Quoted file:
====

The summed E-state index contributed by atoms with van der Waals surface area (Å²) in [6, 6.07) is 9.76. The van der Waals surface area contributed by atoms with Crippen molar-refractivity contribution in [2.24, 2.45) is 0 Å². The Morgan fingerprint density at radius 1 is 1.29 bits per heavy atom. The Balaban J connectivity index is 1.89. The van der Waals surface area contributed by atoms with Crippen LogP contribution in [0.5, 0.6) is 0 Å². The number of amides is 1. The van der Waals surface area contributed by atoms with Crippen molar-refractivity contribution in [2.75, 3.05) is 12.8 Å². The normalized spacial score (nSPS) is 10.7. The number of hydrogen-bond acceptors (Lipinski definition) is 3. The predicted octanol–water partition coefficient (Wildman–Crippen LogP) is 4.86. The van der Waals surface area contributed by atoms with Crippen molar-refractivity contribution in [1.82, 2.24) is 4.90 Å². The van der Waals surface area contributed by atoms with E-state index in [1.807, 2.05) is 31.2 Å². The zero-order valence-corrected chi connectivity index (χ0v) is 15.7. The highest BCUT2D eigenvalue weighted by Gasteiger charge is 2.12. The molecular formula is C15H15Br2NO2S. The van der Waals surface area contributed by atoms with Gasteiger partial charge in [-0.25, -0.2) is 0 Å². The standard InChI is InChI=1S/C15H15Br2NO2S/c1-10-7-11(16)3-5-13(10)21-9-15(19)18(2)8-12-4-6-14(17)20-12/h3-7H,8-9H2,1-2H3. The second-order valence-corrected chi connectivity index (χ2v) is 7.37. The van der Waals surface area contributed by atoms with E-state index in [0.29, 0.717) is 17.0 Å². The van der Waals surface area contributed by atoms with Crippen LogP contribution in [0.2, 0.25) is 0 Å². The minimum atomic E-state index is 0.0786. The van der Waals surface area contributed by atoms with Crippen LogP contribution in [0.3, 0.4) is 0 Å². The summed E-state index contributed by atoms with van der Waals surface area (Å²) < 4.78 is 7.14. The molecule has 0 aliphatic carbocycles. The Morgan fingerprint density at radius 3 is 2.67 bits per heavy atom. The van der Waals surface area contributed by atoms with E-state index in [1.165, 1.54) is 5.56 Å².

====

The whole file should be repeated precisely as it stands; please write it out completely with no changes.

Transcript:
The summed E-state index contributed by atoms with van der Waals surface area (Å²) in [6, 6.07) is 9.76. The van der Waals surface area contributed by atoms with Crippen molar-refractivity contribution in [2.24, 2.45) is 0 Å². The Morgan fingerprint density at radius 1 is 1.29 bits per heavy atom. The Balaban J connectivity index is 1.89. The van der Waals surface area contributed by atoms with Crippen LogP contribution in [0.5, 0.6) is 0 Å². The number of amides is 1. The van der Waals surface area contributed by atoms with Crippen molar-refractivity contribution in [2.75, 3.05) is 12.8 Å². The normalized spacial score (nSPS) is 10.7. The number of hydrogen-bond acceptors (Lipinski definition) is 3. The predicted octanol–water partition coefficient (Wildman–Crippen LogP) is 4.86. The van der Waals surface area contributed by atoms with Crippen molar-refractivity contribution in [1.82, 2.24) is 4.90 Å². The van der Waals surface area contributed by atoms with E-state index in [1.807, 2.05) is 31.2 Å². The zero-order valence-corrected chi connectivity index (χ0v) is 15.7. The highest BCUT2D eigenvalue weighted by Gasteiger charge is 2.12. The molecular formula is C15H15Br2NO2S. The van der Waals surface area contributed by atoms with Gasteiger partial charge in [-0.25, -0.2) is 0 Å². The standard InChI is InChI=1S/C15H15Br2NO2S/c1-10-7-11(16)3-5-13(10)21-9-15(19)18(2)8-12-4-6-14(17)20-12/h3-7H,8-9H2,1-2H3. The second-order valence-corrected chi connectivity index (χ2v) is 7.37. The van der Waals surface area contributed by atoms with E-state index in [0.29, 0.717) is 17.0 Å². The van der Waals surface area contributed by atoms with Crippen LogP contribution in [0.2, 0.25) is 0 Å². The minimum atomic E-state index is 0.0786. The van der Waals surface area contributed by atoms with Crippen LogP contribution in [0.3, 0.4) is 0 Å². The summed E-state index contributed by atoms with van der Waals surface area (Å²) < 4.78 is 7.14. The molecule has 0 aliphatic carbocycles. The Morgan fingerprint density at radius 3 is 2.67 bits per heavy atom. The van der Waals surface area contributed by atoms with E-state index in [1.165, 1.54) is 5.56 Å².